March 21, 2014 - 3:00pm - 4:00pm
Ricardo Andrado Abstract:
Usually, when studies on uniaxial extension of polymer melts are performed the main concern is the achievement of the largest possible deformation with a homogeneous stretching of the sample at any given deformation rate. Therefore, it is necessary to ensure that the correct experimental conditions are achieved, which, more often than not, is not the case. In fact, despite a wealth of work available in the open literature that highlights the importance of correctness of the experimental method, many researchers still disregard basic experimental phenomena such as, for example, the almost certain discrepancy between the nominal and the true strain rates being imposed on the sample, poor sample preparation, inadequate sample dimensions and the effects of sample sagging.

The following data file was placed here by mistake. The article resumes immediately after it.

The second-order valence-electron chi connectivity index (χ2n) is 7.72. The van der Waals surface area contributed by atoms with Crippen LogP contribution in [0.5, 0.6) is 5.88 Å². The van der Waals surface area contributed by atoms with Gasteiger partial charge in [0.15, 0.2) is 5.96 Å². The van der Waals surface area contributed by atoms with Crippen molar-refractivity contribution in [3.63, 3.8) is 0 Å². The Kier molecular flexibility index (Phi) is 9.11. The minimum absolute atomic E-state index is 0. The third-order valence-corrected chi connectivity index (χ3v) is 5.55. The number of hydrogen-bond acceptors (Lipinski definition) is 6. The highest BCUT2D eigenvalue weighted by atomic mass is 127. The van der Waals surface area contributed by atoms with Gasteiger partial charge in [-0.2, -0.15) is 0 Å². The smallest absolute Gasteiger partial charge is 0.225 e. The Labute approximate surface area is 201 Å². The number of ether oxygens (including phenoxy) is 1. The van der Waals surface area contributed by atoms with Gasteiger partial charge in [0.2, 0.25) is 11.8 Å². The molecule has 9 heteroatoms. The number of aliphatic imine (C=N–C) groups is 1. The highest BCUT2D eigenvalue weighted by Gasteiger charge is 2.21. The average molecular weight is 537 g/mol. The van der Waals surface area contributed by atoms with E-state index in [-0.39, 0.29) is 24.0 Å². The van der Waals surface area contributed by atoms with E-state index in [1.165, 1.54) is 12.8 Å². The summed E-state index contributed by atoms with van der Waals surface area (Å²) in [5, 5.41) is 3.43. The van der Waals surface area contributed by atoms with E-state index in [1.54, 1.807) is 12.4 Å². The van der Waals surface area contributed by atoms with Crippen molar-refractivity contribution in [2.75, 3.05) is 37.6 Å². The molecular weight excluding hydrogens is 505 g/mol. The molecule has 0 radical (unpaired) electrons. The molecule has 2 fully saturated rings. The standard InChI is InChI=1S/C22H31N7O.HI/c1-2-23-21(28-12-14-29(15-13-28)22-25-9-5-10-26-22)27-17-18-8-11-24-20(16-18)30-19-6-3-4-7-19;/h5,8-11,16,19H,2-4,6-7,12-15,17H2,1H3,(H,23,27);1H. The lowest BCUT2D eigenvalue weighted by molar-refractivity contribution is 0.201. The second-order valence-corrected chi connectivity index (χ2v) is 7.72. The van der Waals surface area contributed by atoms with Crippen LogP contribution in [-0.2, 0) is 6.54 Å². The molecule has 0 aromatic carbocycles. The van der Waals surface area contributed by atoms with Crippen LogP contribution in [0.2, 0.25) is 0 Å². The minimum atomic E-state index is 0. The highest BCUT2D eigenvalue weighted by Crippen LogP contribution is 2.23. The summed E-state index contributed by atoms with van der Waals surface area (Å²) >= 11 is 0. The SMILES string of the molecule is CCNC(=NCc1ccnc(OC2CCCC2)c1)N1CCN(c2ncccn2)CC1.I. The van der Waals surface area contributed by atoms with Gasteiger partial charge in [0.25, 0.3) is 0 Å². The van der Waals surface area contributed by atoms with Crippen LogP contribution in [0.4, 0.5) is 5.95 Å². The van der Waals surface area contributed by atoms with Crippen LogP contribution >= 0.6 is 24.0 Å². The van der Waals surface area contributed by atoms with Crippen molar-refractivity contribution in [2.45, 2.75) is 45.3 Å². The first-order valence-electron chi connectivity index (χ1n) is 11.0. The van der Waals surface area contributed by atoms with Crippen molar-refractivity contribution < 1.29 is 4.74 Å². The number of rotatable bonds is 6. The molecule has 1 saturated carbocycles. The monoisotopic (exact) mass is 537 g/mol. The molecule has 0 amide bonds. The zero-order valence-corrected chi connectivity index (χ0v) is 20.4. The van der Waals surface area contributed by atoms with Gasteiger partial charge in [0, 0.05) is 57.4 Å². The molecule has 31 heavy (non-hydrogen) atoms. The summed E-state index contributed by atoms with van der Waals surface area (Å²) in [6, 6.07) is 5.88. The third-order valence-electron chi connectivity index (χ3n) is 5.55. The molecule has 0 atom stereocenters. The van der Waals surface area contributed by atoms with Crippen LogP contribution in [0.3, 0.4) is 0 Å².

In this work we build on previous works by our group and use our new MERA, Meissner Extensional Rheometer Accessory, based on the Meissner principle but small enough to fit in the oven of a standard rotational rheometer, to highlight the importance of truly controlling the strain rate in rate-controlled experiments in order to achieve high deformations in uniaxial extension of polymer melts. This can only be achieved by coupling the ability of the MERA to achieve very high strains while visually accessing the sample during deformation and using a feedback control loop to keep the desired rate constant. By using the control loop to compensate for the deviations in the expected cross-section evolution over time it is possible to minimize or even eliminate both slip at the rollers and the planar component of the deformation known to be present when relatively wide samples are used, e.g., to prevent sagging in SER-type devices. With proper experimental care, we have been able to perform true constant rate experiments in various polymers up to Hencky strains of more than 8, depending on the polymers. The latter case corresponds to a linear deformation of almost 4,000.